Learn more and and purchase tickets at www.alaskabg.org Don’t rake or blow, mow: All the stuff blown down on the lawn is great microbe food.—Jeff Lowenfels, Anchorage Daily News, 31 Aug. 2023 Rather than roaming in a random pattern, as most auto-mowers do, the Automower 415X mows in a stripe or checkerboard pattern, which will make your lawn look like professional landscapers have cared for it.—Kate Morgan, Popular Mechanics, 25 May 2023 Once it's programmed, the robot goes out to mow, then returns to its charging station when there's a certain amount of battery life remaining, such as 10 or 15 percent.—Arricca Elin Sansone, House Beautiful, 26 July 2023 For faster control without resorting to a burner or herbicide, mow or use a strong trimmer to cut the weeds close to the ground.—Jeanne Huber, Washington Post, 1 June 2023 The plan that’s being developed will have to address this issue, but the reality is the options are few — mow, graze or burn — and none are easy to carry out or guaranteed to be effective.—Jennifer Oldham, ProPublica, 12 May 2023 Anybody should be able to get behind any mower and mow safely without a lot of instruction.—Roy Berendsohn, Popular Mechanics, 12 May 2023 To keep ticks at bay at home, trim brush, mow grass, and rake leaves on your property.—Health Editorial Team, Health, 21 Apr. 2023 Homeowners want an eco-friendly and no-mow solution that still provides the durability of traditional grass.—Angela Belt, House Beautiful, 5 Apr. 2023
After shooting out her back windshield and trying to mow her down with a pickup truck, the cat-and-mouse game moves on foot through the wilderness.—Matt Donnelly, Variety, 20 Sep. 2023 Keep Mowing Continue to water and mow your lawn, as needed, throughout the fall.—Joseph Truini, Popular Mechanics, 22 Aug. 2023 People were told to chug extra water while mowing lawns or exercising outdoors, and to check on neighbors to ensure air-conditioning is available.—Juan Lozano, Chicago Tribune, 20 Aug. 2023 Wendell, 66, was mowing the front of their property.—Alisha Ebrahimji, CNN, 9 Aug. 2023 If there are aggressive weeds in the lawn (those prone to taking over), discourage them from going to seed by mowing regularly.—Miri Talabac, Baltimore Sun, 31 Aug. 2023 Check on your neighbors People across the region were told to chug extra water while mowing lawns or exercising outdoors, and to check on neighbors to ensure air conditioning is available due to the extreme heat.—Doyle Rice, USA TODAY, 22 Aug. 2023 To overseed, simply mow your lawn as low as possible, rake the clippings, scatter the seed into your existing lawn, and then lightly rake the seed into the soil.—Anne Readel, Better Homes & Gardens, 9 Aug. 2023 While mowing her lawn, Peggy Jones was simultaneously attacked by a snake and a hawk.—Outdoor Life, 9 Aug. 2023 See More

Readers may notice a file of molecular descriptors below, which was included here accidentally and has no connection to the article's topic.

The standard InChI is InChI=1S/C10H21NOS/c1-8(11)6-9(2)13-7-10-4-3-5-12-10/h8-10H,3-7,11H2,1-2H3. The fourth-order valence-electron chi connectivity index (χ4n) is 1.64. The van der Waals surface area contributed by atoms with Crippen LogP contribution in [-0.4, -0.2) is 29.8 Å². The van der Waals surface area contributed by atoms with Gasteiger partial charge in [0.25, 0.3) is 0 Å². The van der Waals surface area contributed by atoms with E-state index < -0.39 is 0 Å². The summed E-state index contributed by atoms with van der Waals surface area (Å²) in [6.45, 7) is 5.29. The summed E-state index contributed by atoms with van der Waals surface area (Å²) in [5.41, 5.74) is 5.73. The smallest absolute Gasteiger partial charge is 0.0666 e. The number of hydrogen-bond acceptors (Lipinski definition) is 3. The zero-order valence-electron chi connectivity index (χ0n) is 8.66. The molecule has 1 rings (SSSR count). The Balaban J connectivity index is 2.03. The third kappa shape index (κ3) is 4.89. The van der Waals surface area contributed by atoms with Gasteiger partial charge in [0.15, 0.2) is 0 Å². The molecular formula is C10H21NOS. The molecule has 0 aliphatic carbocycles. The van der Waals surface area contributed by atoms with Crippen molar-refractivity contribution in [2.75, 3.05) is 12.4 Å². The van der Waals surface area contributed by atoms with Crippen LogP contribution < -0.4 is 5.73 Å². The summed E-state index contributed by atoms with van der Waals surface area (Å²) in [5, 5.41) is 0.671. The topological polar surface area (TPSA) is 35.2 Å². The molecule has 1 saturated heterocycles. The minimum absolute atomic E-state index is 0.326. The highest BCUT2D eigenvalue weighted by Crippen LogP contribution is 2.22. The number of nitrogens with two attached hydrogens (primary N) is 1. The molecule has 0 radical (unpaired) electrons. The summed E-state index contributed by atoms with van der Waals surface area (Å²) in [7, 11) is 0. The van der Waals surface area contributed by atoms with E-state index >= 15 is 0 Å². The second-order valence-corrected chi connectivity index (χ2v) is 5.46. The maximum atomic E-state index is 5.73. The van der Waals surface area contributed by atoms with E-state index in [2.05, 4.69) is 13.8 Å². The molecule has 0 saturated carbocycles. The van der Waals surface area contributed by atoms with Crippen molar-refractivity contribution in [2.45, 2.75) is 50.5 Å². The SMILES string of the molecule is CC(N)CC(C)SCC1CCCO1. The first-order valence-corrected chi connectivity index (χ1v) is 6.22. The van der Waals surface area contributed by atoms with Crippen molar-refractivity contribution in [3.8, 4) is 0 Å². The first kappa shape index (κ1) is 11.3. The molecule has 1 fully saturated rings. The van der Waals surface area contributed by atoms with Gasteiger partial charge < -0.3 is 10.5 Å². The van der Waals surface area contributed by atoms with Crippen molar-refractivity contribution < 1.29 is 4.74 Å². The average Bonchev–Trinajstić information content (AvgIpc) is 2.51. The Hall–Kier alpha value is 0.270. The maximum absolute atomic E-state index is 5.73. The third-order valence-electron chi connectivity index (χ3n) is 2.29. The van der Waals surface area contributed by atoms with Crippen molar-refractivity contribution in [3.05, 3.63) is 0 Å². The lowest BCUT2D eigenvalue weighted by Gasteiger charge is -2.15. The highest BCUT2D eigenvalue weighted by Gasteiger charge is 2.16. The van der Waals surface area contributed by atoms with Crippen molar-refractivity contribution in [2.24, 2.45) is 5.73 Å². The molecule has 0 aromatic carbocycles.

These examples are programmatically compiled from various online sources to illustrate current usage of the word 'mow.' Any opinions expressed in the examples do not represent those of Merriam-Webster or its editors. Send us feedback about these examples.
Middle English, heap, stack, from Old English mūga; akin to Old Norse mūgi heap
Middle English mowen, going back to Old English māwan (past participle māwen), going back to West Germanic *mēan- (whence, with a differing hiatus consonant, Old Frisian miā, miān "to mow," Middle Dutch maeyen, Old High German *māen), going back to an Indo-European verbal base *h2meh1- "reap, mow," whence also Greek amáō, amân "to reap, cut" (perhaps from *h2mh1-eh2-)
Old English māwan is a Class VII strong verb (like cnāwanknow entry 1, blāwanblow entry 1), though a weak verb in later Middle and Modern English and in other Germanic languages. The element *-eh1- in *h2meh1- has been treated as a suffix, with a parallel derivative *h2m-et- yielding Italo-Celtic *met-, in Latin metō, metere "to reap, harvest, cut off," Welsh medaf, medi "to reap," Middle Breton midiff, Breton mediñ, Middle Irish meithel "reaping party," Welsh medel. Hittite hamešha(nt)- "spring, harvest time" has also been connected with *h2meh1-, though with some dispute. Cf. aftermath, meadow.
Middle English mowe, from Anglo-French mouwe, of Germanic origin; akin to Middle Dutch mouwe protruding lip
First Known Use
before the 12th century, in the meaning defined at sense 1